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  • Internships: Rates, Feedback Show Program Health

    October 12, 2016 | By NACE Staff

    Internships
    A group of interns provide their feedback on a company's internship program.

    Spotlight for Recruiting Professionals

    This summer, Aramark hosted 240 interns, 139 of whom were graduating seniors. Among this group, 113 have been recommended for the company’s full-time program.

    “Although this year’s intern-to-full time offer process is not yet complete, 81 percent of our graduating senior interns have been recommended for the full-time leadership program and are eligible to receive an offer,” explains Stephanie Pallante, assistant vice president, global college recruiting at Aramark.

    By itself, an intern offer rate can yield limited perspective about, for instance, whether the organization is hiring interns who fit the organization. Combining it with other program measures—acceptance and conversion rates, intern assessments by program managers, and program feedback from managers and interns themselves—allows for much deeper insight into the health of an internship program.

    From the employer perspective, higher intern offer rates and lower acceptance rates generally are indicators of a more robust college hiring market, with students having more options from which to choose. Current benchmarks, however, suggest that while employers are responding to a growing economy, students are still wary about turning down an offer.

    According to NACE’s 2016 Internship & Co-op Survey, the average intern offer rate—72.7 percent—is the highest it has been since the peak of the pre-recession market in 2006, while the acceptance rate of 85.2 percent remains well above pre-recession levels. In turn, these two figures yielded a conversion rate of 61.9 percent, a 13-year high.

    Aramark’s intern conversion rate into its full-time program has averaged 74 percent over the past two years, explains Pallante, who points out that Aramark’s internship program—named “Step Up to Leadership” (S2L)—is the talent pipeline for the organization’s full-time “Accelerate to Leadership” program.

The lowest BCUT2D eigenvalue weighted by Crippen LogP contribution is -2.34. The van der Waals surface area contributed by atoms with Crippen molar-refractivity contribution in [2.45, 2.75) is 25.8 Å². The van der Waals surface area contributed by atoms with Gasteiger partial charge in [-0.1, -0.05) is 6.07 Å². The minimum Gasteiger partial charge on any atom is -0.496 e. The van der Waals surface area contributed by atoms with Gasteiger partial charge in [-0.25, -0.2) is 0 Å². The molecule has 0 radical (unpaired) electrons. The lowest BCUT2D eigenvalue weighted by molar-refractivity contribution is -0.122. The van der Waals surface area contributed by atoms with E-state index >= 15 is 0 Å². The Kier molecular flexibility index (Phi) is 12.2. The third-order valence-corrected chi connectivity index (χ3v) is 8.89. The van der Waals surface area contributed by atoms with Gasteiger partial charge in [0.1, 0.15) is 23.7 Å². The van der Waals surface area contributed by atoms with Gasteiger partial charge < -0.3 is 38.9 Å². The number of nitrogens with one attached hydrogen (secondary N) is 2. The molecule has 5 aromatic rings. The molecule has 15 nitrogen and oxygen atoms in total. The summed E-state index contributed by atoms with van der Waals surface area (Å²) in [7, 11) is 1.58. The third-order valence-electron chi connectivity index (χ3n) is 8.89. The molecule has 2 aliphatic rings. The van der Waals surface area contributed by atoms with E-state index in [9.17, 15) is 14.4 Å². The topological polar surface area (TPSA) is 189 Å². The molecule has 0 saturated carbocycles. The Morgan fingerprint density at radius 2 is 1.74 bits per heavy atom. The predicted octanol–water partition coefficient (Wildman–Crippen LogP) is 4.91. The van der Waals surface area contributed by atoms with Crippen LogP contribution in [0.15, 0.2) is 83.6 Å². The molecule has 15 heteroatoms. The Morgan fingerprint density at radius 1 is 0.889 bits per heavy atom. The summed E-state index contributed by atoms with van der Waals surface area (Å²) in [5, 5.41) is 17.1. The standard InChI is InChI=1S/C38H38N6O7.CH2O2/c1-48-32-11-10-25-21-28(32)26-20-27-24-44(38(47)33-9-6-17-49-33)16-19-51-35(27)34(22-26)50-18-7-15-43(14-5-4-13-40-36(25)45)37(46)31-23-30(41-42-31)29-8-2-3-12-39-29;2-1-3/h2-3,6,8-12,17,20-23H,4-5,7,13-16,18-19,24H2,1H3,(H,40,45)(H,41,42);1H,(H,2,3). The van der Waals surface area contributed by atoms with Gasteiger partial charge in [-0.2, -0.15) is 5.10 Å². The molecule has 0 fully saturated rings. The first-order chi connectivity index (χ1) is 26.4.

“The success of Aramark’s intern conversion rate is a critical component of our recruitment strategy in meeting our goal of 400 annual hires to our full-time program,” she explains. “Aramark leverages our intern conversion rate to promote our S2L program both internally to key stakeholders, as well as externally on campus. Being able to clearly articulate a clear pathway from intern into our full-time leadership development program certainly differentiates Aramark from our competition.”

    Pallante has several recommendations for boosting your organization’s rates and the overall health of your internship program:

    • Track both successes and failures—Continually document the demographics of the converting interns (gender, race, university, degrees/majors, and more) for the purposes of reporting and strategic planning for future recruitment efforts. In addition, keeping track of rejection rates along with reasons (compensation, position location, and others) are all critical to ensure future success.
    • Solicit feedback and make adjustments—Conduct formal surveys of intern feedback at the conclusion of the internship. This information provides critical feedback for consideration and enhancements to the program in the future. Also, require hiring managers to complete mid-summer and end-of-summer intern performance assessments to identify and address any issues or concerns at the mid-point of the summer so they can work with the student to course correct for a positive recommendation and hopefully, intern conversion.
    • Offer and promote incentives—Whether it is pay, scholarships, housing stipends, discounts or whatever other incentive your organization offers, be sure that it is highlighted and well known among your current and future intern population. The goal is to set your program apart.